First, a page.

Monthly Archives: October 2011

Sandia Papers

Sorry that it has taken longer than expected for blogging to resume; the week’s been busier than expected.

My token offering for today is a “series of papers”: from Sandia’s Cooperative Monitoring Center to which a colleague recently drew my attention. I haven’t had a chance to dig through them, but many look interesting.

Amorim on Tehran Declaration

Former Brazilian Foreign Minister Celso Amorim wrote a “piece”: for the Cairo Review of Global Affairs a while back. It covers a range of topics, including the diplomacy which produced the May 2010 “Tehran Declaration.”:

After citing Brazil’s past work on nuclear issues, Iraq, and the CD, Amorim explains that his government also got involved because of “Brazil was also interested in developing her economic and commercial ties with a country roughly the same size as Turkey and Egypt.”

The article gives a fair amount of background on the negotiations, most/all of which you probably know. But it’s good to get it from another official source.

Perhaps the most interesting addition to the record is Amorim’s assessment of the discussions:

bq. Iran made voluntary concessions regarding three central points that she had been resisting before Brazil and Turkey joined the talks. *It is fair to ask why Brazil and Turkey succeeded where the major powers had consistently failed.* Probably the main reason consists in the fact that *Brazil and Turkey have good relations with Iran.* We talk to her government with respect and understanding. Second, *Brazil and Turkey are non-nuclear states, thus enjoying far greater legitimacy in negotiating issues related to Iran’s nuclear file.* Third, *the two countries did not prejudge that the Iranian nuclear program was necessarily for non-peaceful ends.* Giving the benefit of the doubt is both a powerful encouragement and a valuable bargaining chip in a negotiation. *Finally, Brazil and Turkey have always recognized Iran’s right to a peaceful nuclear program,* to which every member of the NPT is entitled, so long as the clauses of the treaty and the regulations of the IAEA are respected.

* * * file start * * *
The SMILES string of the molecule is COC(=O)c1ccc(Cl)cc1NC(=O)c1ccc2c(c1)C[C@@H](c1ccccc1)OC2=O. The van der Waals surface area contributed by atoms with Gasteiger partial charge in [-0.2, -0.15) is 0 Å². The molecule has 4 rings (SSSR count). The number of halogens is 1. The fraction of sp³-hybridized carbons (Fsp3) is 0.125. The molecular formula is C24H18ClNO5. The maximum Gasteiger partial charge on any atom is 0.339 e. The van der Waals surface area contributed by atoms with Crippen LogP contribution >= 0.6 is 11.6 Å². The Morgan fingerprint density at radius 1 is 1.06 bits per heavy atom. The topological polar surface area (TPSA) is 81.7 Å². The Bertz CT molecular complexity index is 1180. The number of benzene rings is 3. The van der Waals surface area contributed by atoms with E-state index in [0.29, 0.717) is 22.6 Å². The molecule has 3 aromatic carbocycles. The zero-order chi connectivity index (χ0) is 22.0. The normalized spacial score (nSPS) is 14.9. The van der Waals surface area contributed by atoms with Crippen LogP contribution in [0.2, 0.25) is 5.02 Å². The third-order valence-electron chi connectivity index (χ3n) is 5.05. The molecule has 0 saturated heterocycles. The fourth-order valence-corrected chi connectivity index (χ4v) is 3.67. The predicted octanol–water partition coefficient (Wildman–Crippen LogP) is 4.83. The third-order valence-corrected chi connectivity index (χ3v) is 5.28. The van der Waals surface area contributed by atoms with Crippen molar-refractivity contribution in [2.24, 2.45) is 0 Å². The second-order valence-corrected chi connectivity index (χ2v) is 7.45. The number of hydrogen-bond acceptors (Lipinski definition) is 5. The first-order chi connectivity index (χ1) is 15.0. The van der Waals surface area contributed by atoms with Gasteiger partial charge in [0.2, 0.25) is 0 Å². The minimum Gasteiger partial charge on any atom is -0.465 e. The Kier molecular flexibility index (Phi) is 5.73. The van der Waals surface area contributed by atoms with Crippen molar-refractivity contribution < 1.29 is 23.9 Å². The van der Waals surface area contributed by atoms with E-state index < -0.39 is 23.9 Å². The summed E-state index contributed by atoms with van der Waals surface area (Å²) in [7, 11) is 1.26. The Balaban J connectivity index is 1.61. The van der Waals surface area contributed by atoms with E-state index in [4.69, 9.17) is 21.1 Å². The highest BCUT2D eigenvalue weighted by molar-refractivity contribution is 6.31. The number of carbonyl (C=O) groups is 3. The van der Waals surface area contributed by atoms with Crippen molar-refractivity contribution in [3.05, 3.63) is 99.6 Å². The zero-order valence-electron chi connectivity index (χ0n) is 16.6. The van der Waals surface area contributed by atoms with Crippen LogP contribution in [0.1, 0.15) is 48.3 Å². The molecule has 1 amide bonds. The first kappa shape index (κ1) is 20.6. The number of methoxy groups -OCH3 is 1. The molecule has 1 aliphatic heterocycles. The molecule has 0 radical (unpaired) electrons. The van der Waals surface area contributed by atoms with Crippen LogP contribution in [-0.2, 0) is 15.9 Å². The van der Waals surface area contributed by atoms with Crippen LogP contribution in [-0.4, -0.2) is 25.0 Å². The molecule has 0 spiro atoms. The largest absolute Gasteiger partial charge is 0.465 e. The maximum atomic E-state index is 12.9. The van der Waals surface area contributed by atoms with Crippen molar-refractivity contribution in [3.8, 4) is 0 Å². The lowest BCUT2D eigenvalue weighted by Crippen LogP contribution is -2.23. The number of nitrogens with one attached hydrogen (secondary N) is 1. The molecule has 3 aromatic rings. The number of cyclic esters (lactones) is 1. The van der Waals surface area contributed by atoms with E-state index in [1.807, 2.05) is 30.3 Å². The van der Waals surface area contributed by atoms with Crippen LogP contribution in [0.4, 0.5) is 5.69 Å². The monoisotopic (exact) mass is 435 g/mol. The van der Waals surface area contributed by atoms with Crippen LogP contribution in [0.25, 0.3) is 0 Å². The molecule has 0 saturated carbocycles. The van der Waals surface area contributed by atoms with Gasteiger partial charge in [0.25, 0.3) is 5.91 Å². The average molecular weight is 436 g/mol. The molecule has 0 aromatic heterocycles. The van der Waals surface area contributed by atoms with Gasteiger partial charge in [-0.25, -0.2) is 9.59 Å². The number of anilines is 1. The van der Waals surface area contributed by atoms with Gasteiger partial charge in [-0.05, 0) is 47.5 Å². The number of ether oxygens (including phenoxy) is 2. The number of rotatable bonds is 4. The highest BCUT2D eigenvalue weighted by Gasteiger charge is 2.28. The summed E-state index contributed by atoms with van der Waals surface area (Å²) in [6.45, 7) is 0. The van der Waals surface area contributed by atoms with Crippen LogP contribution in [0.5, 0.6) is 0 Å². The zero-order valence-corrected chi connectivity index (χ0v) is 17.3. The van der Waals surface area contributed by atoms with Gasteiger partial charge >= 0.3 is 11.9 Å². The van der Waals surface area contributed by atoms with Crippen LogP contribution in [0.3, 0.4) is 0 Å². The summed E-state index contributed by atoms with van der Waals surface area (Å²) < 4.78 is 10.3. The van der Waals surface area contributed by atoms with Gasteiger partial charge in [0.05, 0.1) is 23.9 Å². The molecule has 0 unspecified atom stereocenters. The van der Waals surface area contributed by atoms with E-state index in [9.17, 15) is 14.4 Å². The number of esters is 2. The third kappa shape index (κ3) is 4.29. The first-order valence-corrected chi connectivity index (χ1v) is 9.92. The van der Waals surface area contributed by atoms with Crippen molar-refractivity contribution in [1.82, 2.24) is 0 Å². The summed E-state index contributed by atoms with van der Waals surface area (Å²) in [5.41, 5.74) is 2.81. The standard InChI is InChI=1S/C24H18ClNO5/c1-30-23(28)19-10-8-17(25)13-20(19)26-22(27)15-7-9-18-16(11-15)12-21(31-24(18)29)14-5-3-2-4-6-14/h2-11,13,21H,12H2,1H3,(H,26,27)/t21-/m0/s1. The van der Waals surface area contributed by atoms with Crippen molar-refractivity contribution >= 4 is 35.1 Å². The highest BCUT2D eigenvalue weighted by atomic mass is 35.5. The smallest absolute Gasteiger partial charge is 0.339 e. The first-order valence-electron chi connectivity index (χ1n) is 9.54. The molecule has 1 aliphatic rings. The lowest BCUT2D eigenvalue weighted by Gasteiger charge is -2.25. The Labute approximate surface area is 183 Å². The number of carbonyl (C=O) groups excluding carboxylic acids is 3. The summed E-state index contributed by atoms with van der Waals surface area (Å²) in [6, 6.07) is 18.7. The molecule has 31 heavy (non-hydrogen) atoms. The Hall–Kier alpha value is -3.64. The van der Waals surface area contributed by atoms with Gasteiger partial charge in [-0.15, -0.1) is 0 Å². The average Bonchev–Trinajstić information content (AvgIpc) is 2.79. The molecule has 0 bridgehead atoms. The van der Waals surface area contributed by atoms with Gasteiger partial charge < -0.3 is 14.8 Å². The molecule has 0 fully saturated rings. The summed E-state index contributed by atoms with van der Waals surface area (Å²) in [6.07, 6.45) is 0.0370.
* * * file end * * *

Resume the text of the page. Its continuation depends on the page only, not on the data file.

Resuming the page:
MEWMDFZ Conference in Finland

Well. Russia, the UK, and the US, along with UN S-G Ban Ki-moon, “announced”: that Finland will host “the 2012 Conference on the establishment of a Middle East zone free of nuclear weapons and all other weapons of mass destruction.” The joint statement says that Jaakko Laajava, Under-Secretary of State, Finnish Ministry of Foreign Affairs, will be the facilitator.